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Main Title Comparison of Consumer's Surplus and Monopoly Revenue Estimates of Recreational Value for Two Utah Waterfowl Marshes.
Author Brin, C. Holden ;
CORP Author Utah Center for Water Resources Research, Logan.
Year Published 1973
Report Number DI-14-31-0001-1562; OWRR-B-015-UTAH; B-015-UTAH(1),; 13018
Stock Number PB-222 544
Additional Subjects ( Swamps ; Recreational facilties) ; ( Recreational facilties ; Demand(Economics)) ; Management ; Water resources ; Benefit cost analysis ; Income ; Birds ; Cost estimates ; Revenue ; Value ; Theses ; Farmington Bay ; Bear River ; Utah ; Farminton Bay Waterfowl Management Area ; Bear River Migratory Bird Refuge
Library Call Number Additional Info Location Last
NTIS  PB-222 544 Some EPA libraries have a fiche copy filed under the call number shown. 07/26/2022
Collation 156p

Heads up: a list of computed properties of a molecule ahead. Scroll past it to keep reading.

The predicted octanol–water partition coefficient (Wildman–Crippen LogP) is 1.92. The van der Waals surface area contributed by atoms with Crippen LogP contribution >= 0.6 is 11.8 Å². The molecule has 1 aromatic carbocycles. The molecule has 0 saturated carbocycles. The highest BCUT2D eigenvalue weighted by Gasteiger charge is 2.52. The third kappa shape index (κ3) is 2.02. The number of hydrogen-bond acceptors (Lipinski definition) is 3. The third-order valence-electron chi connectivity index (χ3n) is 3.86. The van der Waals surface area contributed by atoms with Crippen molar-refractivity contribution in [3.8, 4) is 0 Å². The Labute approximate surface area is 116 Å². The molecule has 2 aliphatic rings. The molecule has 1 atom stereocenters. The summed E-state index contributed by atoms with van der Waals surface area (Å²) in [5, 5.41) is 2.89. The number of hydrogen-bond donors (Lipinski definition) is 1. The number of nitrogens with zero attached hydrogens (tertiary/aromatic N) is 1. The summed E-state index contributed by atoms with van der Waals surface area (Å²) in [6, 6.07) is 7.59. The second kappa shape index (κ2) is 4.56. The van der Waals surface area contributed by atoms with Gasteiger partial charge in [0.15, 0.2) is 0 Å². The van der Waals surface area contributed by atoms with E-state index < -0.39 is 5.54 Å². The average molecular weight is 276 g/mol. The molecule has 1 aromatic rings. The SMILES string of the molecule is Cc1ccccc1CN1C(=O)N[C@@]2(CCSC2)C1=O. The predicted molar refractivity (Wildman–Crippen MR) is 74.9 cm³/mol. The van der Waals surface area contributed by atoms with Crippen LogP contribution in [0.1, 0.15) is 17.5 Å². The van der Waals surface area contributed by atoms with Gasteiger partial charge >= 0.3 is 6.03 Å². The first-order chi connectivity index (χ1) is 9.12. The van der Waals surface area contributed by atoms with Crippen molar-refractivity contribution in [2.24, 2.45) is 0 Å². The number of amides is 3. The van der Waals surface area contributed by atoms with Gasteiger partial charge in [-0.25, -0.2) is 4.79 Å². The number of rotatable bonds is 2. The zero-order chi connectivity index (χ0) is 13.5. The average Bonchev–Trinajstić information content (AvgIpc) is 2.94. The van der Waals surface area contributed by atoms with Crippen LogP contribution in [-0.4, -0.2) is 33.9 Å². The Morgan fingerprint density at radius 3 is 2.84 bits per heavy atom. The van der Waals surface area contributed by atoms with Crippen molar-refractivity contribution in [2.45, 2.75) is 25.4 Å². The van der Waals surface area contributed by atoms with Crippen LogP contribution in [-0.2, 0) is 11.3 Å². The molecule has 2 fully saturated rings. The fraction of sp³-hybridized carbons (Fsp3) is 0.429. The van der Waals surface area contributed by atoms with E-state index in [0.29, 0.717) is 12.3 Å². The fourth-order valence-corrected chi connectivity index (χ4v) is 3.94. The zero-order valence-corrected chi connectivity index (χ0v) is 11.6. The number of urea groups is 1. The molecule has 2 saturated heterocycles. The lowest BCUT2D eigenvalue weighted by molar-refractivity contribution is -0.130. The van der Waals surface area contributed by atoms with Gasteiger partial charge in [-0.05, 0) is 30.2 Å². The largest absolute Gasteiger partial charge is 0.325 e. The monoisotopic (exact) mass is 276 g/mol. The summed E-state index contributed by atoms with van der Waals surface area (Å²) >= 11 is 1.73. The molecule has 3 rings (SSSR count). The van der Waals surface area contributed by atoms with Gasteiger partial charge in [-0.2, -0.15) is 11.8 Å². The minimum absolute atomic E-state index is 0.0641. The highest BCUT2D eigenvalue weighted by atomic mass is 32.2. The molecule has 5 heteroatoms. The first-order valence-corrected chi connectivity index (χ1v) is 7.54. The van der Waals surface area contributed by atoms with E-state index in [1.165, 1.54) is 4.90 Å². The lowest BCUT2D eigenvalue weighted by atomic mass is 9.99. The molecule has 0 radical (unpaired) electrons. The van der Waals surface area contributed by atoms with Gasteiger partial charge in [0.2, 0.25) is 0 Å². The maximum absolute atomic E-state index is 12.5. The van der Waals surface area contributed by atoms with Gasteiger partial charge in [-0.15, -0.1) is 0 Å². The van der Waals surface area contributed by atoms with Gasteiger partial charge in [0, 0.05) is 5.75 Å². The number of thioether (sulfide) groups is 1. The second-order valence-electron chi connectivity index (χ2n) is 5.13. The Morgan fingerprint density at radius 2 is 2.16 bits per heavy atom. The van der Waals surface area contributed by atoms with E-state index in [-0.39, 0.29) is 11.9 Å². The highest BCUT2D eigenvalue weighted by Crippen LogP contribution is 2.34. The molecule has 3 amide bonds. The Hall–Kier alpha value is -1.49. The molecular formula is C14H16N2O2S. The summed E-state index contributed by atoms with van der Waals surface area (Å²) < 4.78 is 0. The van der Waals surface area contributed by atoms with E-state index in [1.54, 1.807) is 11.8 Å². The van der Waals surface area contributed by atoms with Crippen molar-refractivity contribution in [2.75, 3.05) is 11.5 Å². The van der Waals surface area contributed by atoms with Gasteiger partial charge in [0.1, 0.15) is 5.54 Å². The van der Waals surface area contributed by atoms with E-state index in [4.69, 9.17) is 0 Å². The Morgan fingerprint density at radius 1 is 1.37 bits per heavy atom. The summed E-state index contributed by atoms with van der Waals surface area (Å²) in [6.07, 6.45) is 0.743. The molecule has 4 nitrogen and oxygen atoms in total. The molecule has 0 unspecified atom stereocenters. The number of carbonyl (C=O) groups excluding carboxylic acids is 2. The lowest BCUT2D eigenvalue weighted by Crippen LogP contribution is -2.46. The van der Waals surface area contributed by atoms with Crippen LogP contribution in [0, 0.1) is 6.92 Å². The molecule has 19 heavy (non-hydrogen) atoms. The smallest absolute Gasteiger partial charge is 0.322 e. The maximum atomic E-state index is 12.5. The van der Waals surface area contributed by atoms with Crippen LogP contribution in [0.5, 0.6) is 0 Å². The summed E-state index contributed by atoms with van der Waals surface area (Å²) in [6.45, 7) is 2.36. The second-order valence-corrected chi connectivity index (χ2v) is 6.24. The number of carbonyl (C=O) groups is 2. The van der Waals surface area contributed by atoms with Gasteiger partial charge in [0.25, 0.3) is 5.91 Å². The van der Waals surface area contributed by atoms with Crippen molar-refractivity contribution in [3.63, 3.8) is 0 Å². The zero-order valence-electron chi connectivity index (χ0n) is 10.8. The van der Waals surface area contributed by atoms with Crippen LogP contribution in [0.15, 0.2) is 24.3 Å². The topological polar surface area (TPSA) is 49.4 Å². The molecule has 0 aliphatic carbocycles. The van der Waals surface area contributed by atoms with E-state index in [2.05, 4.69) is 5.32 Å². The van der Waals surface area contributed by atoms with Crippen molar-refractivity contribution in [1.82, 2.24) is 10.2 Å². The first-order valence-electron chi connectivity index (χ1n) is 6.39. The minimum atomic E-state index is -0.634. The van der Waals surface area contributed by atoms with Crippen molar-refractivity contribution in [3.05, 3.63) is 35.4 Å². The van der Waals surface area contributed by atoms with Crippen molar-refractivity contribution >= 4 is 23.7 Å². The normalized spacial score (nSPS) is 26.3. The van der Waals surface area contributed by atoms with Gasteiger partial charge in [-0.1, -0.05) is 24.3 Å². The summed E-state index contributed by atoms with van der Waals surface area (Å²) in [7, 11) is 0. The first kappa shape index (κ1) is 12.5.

Demand curves were estimated for waterfowl hunting and nonconsumptive recreational use from use rate and variable expenditure data collected at the Bear River Migratory Bird Refuge and the Farmington Bay Waterfowl Management Area during FY 1969. Consumer's surplus and monopoly revenue estimates were then derived from the demand functions. Adjusted estimates of consumer's surplus for waterfowl hunting amounted to $7,260 per year at Bear River and $11,400 per year at Farmington Bay. For nonconsumptive recreation annual consumer's surplus was estimated to be $18,700 at Bear River and $3,760 at Farmington Bay. Monopoly revenue estimates were between one-half and one-fourth the corresponding consumer's surplus estimates. The capitalized value (at 8 % interest) of predicted annual consumer's surplus for all recreation was $865,000 for Bear River and $299,000 for Farmington Bay. Capitalization of the corresponding monopoly revenue estimates gave $276,900 for Bear River and $92,100 for Farmington Bay. Consumer's surplus estimates are more valuable than monopoly revenue estimates for comparison with other values included in the benefit/cost analysis of water development projects because the needed values include more than a nondiscriminating monopolist can extract. (Modified author abstract)